Feeling Your Best in a Bear Market Could Be the Worst Decision About Your Financial Health Smart Changes: Personal Finance

(Daniel Forber)

The lower-than-expected May inflation data was a turning point for investors hoping that inflation would reverse trend and start falling. The consumer price index rose 8.6% in the 12 months ended May 31, what the Bureau of Labor Statistics said was the largest 12-month gain in more than 40 years.

Between June 6 and June 16, the broader index suffered its worst 10-day drop since spring 2020 as Nasdaq Composite down 11.7%, S&P 500 down 11%, Dow Jones Industrial Average fell 9.1%. Many stocks made new 52-week lows on June 16.

It’s hard to think long-term when the stock market continues to make lower lows. When the market turns bad, people say “I should have sold a month ago”. There is no doubt that selling and walking away to stop bleeding can be an emotional release. But it’s usually a bad decision for your financial health. That’s why sticking with volatility — despite the pain — is the best course of action during a bear market.

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Similarities between life and the stock market

The stock market has many similarities with life. It has its ups and downs. It can be driven by greed and fear. There are winners and losers; losers who ignore their chances and major men who are pushed from their thrones.

Like many things in life, doing what feels good in the short term inhibits long-term success and happiness. Selling your investment can be comforting because it ensures investors don’t lose more money. However, the opportunity cost of selling during a sharp decline can be brutal.

Past performance has shown us that buying or at least holding has been a good idea in every bear market in U.S. history. So far, this has been a 100% successful strategy due to the steady growth of the US economy. While it feels good to sell, it could be a catastrophic mistake, causing investors to miss out on years of gains. That’s because it’s hard to buy back the stock market after you sell it.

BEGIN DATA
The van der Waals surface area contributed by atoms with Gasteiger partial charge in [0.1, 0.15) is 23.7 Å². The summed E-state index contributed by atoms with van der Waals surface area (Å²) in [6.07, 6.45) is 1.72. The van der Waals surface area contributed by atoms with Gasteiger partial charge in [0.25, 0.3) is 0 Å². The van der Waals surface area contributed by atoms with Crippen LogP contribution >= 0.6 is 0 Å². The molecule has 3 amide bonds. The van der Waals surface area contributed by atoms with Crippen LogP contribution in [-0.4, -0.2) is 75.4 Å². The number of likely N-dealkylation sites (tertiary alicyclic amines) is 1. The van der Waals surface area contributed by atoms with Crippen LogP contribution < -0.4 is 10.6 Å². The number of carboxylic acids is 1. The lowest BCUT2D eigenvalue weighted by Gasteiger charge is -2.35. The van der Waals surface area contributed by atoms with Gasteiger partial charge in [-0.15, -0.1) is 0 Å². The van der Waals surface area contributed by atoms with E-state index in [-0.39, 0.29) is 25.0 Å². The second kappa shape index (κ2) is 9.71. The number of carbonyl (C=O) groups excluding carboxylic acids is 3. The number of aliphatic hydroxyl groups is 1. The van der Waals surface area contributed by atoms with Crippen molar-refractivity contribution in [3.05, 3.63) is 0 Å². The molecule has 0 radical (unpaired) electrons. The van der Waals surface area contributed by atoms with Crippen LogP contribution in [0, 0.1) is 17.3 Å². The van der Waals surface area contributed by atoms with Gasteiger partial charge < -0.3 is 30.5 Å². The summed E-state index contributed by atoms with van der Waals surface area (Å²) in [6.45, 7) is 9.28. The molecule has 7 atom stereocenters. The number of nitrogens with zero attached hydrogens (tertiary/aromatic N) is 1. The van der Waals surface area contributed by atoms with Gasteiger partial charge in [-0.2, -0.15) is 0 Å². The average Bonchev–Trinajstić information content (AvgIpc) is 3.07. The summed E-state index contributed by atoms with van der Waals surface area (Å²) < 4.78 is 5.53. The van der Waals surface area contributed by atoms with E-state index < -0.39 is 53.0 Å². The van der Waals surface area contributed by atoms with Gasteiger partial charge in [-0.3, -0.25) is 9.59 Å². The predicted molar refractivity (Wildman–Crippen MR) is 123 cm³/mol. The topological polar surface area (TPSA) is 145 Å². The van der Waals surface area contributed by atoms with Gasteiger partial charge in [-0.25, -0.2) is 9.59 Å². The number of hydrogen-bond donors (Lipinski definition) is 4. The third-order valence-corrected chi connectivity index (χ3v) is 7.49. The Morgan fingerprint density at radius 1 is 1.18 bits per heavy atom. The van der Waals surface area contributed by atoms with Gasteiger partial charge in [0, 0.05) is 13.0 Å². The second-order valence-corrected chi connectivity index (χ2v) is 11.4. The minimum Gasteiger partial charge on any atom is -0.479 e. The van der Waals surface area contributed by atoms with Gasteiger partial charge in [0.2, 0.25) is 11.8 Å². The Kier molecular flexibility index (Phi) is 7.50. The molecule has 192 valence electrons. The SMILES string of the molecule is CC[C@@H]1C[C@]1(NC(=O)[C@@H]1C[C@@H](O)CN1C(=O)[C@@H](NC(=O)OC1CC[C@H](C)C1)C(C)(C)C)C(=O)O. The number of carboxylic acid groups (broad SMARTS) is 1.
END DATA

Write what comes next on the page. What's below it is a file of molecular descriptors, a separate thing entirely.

One reason buybacks can be challenging is because a market bottom isn’t defined until it’s over. The bottom of this bear market may have occurred last week. Or a new bottom could be formed in a few days. Or maybe in a few months, we’ll realize the bottom is over.

During the worst of the COVID-19-induced crash in spring 2020, many said the market could retest its lows. When sentiment turned positive, the market had staged an epic rally. When everyone says the market will continue to fall and few are optimistic, it’s usually a good time to buck the trend and take the other side.

The trap of timing the market

Now, if you sold the stock when the market was about to fall, you need very little humility and grace to accept the mistake and buy it back at a higher price. Therefore, very few people do it. For those who have the courage to repurchase, the pressure will be high. When investors aren’t in the market, or aren’t in the market as much as they’d like, they’re likely looking for ways to re-enter. This is the classic timing of the market: when to get out, when to come back, when to get out, etc.

It’s not the ability to make a good decision that makes timing so difficult for the market — it’s the decision you have to make Some Good decision to make it work.

Every time an investor sells, they are actually bucking the long-term uptrend in the stock market. So it takes another good decision to re-enter, and then a third good decision if they sell. The whole ordeal is time-consuming, nerve-wracking, and ultimately far more complicated and less efficient than simply buying a quality company and holding it for a few years.

A final point is that cleverly timed markets in epic ways – such as selling before a major crash or buying near the bottom – can generate false confidence that can lead to subsequent market timing attempts, which can lead to missed There are more opportunities than gains. For example, many of Michael Lewis’ top stock pickers big short Poor performance since the financial crisis. Once you time the market once, it’s hard not to try to do it again.

Delayed gratification is an investor’s best friend

Avoiding the temptation to sell during a bear market is not easy. What makes the decision easier is to position your portfolio in companies that you think will be successful for decades to come. That way, no matter how bad the sell-off is, you can be confident that the business you put your hard-earned savings into can get through the other side.

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